What to Know
New York Gov. Andrew Cuomo said Friday that he was "inartful" when he said earlier in the week that America "was never that great"
New York Republicans demanded an apology and purchased Cuomo a one-way bus ticket to Montreal
"I want to be very clear: Of course America is great and of course America has always been great," Cuomo, a Democrat, told reporters Friday
New York Gov. Andrew Cuomo said Friday that he was "inartful" when he said earlier in the week that America "was never that great," a comment that was widely condemned and mocked by critics on the right and left.
"I want to be very clear: Of course America is great and of course America has always been great," Cuomo, a Democrat, told reporters on a conference call. "My family is evidence of American greatness."
Cuomo's appraisal of the nation was somewhat different Wednesday when, speaking at a Manhattan bill signing, he critiqued Republican President Donald Trump and his slogan, "Make America Great Again."
"We're not going to make America great again - it was never that great," Cuomo told the audience, which reacted with gasps and laughter. "We have not reached greatness. We will reach greatness when every American is fully engaged."
The comment set off a wave of criticism of Cuomo, who is seeking a third term this fall and is considered a possible White House contender in 2020.
New York Republicans demanded an apology and purchased Cuomo a one-way bus ticket to Montreal.
The remark prompted Trump to tweet that Cuomo was having a "total meltdown" on Wednesday.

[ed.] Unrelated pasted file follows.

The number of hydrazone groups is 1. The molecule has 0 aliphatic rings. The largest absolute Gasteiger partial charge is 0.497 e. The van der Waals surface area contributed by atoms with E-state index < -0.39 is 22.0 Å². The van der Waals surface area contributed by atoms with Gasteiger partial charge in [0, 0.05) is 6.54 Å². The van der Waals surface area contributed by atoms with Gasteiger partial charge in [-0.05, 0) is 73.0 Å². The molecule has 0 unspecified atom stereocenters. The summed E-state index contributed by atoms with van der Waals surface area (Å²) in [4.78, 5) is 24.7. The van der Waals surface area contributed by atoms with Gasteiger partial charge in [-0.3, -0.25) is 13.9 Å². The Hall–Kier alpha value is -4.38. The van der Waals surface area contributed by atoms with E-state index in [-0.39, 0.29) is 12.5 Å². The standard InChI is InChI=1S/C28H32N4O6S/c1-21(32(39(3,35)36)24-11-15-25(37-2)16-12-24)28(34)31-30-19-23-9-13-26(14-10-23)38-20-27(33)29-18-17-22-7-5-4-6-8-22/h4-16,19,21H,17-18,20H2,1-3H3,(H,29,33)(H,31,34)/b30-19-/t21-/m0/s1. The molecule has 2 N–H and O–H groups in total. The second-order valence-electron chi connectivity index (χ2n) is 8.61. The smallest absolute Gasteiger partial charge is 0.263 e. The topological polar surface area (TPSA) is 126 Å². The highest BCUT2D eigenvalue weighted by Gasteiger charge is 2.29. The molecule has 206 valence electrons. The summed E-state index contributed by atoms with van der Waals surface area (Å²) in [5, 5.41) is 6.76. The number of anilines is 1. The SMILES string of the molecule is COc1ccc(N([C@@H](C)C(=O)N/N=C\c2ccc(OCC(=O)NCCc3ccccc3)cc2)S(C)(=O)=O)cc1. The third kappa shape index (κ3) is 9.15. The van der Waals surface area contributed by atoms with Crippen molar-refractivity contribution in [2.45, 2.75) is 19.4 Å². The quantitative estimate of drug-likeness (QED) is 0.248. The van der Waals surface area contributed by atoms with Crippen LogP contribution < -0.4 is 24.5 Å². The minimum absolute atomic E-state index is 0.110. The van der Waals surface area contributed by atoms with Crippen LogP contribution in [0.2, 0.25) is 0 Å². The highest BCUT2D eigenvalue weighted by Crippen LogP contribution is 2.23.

Since then, Trump has tweeted about the incident various times.
The campaign for Cuomo's Democratic primary challenger, former "Sex and the City" star Cynthia Nixon, accused him Friday of trying to sound like a liberal and failing with his comment and subsequent reversal.
"Instead of being a leader who stands up to Donald Trump, Andrew Cuomo backed down after a few insults from him today, and folded like a cheap suit. It turns out Andrew Cuomo’s tough talk was just that," Nixon senior advisor Rebecca Katz said in a statement. "As governor, Cynthia Nixon will stand up to Trump, and stand by her progressive convictions, regardless of what this horrible president or the polls might say. New York needs that principled toughness now more than ever."
CBS late-night host Stephen Colbert said the comment was "the dumbest thing you could say as a politician."
After clarifying his thoughts to reporters, Cuomo said he has no plans to run for president but will continue his criticism of Trump, who is scheduled to attend a Long Island fundraiser Friday.
Calling the president "vindictive, petty and small," Cuomo said "Make America Great Again" reflects Trump's desire to return America to a time of greater intolerance and inequality.
"Everything he does is repugnant to our values," he said.